Who do you like? A neutral’s guide to the World Cup’s ‘Final Four’

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Four big names remain in the chase for the 2014 World Cup, but in several cases these are not your grandfather’s international powers. Either Germany, Argentina, Brazil or the Netherlands will win the world’s greatest tournament, and we’re here to discuss the pros and cons of each team lifting the appropriately-named FIFA World Cup Trophy.

[MORE – Preview: Expectations weight heavy on tournament favorites as Brazil faces Germany ]

(Warning: This is pretty tongue-in-cheek).

Option 1: The host nation

Brazil is the most-accomplished World Cup champion in the history of the tournament. They have won the thing five times, appeared in seven finals and finished fourth or better in an almost-absurd 10 of 20 tournaments. Only Germany has finished in the Top Four more times (12, eight times as West Germany)

Pros: They will have triumphed without their best player, Neymar. The people of Brazil deserve something for the trouble of paying for a tournament that many didn’t want. Rainforests wouldn’t have been wasted in defeat.

Cons: They have arguably been the villains of the tournament, playing foul-heavy and getting loads of love from the referees (Cough, Fred. Cough). A win may inspire other nations to forego the well-being of their general populace with the intent of getting home-FIFA advantage and winning a big soccer tournament.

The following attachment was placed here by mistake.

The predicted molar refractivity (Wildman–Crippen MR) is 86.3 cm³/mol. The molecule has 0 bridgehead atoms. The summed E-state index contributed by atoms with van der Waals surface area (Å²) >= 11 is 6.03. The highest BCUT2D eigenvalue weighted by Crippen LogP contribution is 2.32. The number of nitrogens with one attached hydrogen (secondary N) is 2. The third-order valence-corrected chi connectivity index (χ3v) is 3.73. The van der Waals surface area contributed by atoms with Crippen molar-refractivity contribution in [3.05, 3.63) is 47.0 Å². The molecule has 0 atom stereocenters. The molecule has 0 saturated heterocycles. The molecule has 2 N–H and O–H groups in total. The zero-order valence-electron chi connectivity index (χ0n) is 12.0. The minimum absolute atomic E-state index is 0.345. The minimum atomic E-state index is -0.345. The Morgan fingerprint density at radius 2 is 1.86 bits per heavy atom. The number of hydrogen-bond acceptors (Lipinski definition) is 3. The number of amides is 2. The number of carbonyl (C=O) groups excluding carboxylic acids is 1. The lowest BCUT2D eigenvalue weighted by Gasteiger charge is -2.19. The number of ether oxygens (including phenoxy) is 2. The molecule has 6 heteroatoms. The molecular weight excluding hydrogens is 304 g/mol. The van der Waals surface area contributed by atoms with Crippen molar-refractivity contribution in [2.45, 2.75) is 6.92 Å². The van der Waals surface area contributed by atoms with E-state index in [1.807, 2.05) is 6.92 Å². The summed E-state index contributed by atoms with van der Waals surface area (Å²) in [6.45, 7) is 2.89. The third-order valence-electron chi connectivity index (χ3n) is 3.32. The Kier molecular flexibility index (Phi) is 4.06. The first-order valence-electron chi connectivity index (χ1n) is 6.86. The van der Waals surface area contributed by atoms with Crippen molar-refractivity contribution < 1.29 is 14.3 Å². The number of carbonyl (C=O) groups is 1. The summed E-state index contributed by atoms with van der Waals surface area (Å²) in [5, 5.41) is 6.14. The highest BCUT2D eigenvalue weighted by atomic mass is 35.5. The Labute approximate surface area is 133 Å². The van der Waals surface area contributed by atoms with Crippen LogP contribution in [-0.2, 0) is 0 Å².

Option 2: The machine

Germany is really really, really really, really good at soccer. With three titles, all as West Germany, the team has won the third-most championships in addition to appearing in the most title matches (tied with Brazil, 7).

Pros: With arguably the best collection of talent remaining, they’d be an attractive champion. They would dispel the myth of a European team being unable to win in South America. I’ve heard the American team has some relationship to the German team, so it’s kinda like they win, too. The States would’ve lost to the champion. I’d be right in my prediction.

Cons: Outside of Brazil, they were arguably the favorites to win the thing anyway, so there’s a ‘boredom’ factor. Plus, if you don’t like Germany, you definitely won’t be happy.

Option 3: The long-sufferers

Long-known for playing super-attractive soccer, the Netherlands are doing it the old-fashioned way this time arounsource:  d, grinding out wins against sides they’d normally crush. The Dutch are 0-3 in World Cup finals, and are regarded as the best team to never lift the trophy.

Pros: A passionate fan base gets rewarded with a title. They have a splendid collection of talent and really play well as a team. Johan Cruyff will be happy.

Cons: Arjen Robben. We’ll have to hear 4,000 references to Louis van Gaal’s penalty genius in every Manchester United match. Arjen Robben. There isn’t an easy ‘best team to never have won’ after the Dutch. Arjen Robben. Also, my friend Ruud is going to be really smug for a long time. Arjen Robben.

Option 4: Lionel Messi and friends

Of course, I kid. The Argentina team is much more than Lionel Messi, and the injury to Angel Di Maria will mean they would have overcome the loss of their second-most important player. The two-time champions are 2-2 in World Cup finals.

Pros: It would be emotionally-fitting following the passing of native son Alfredo Di Stefano on Monday. They play pretty attractive soccer. And Messi gets a title, erasing the annoying “Can he lead his country?” debate (though replacing it with the almost-as-annoying “Where does he rank among all-time greats?” debate).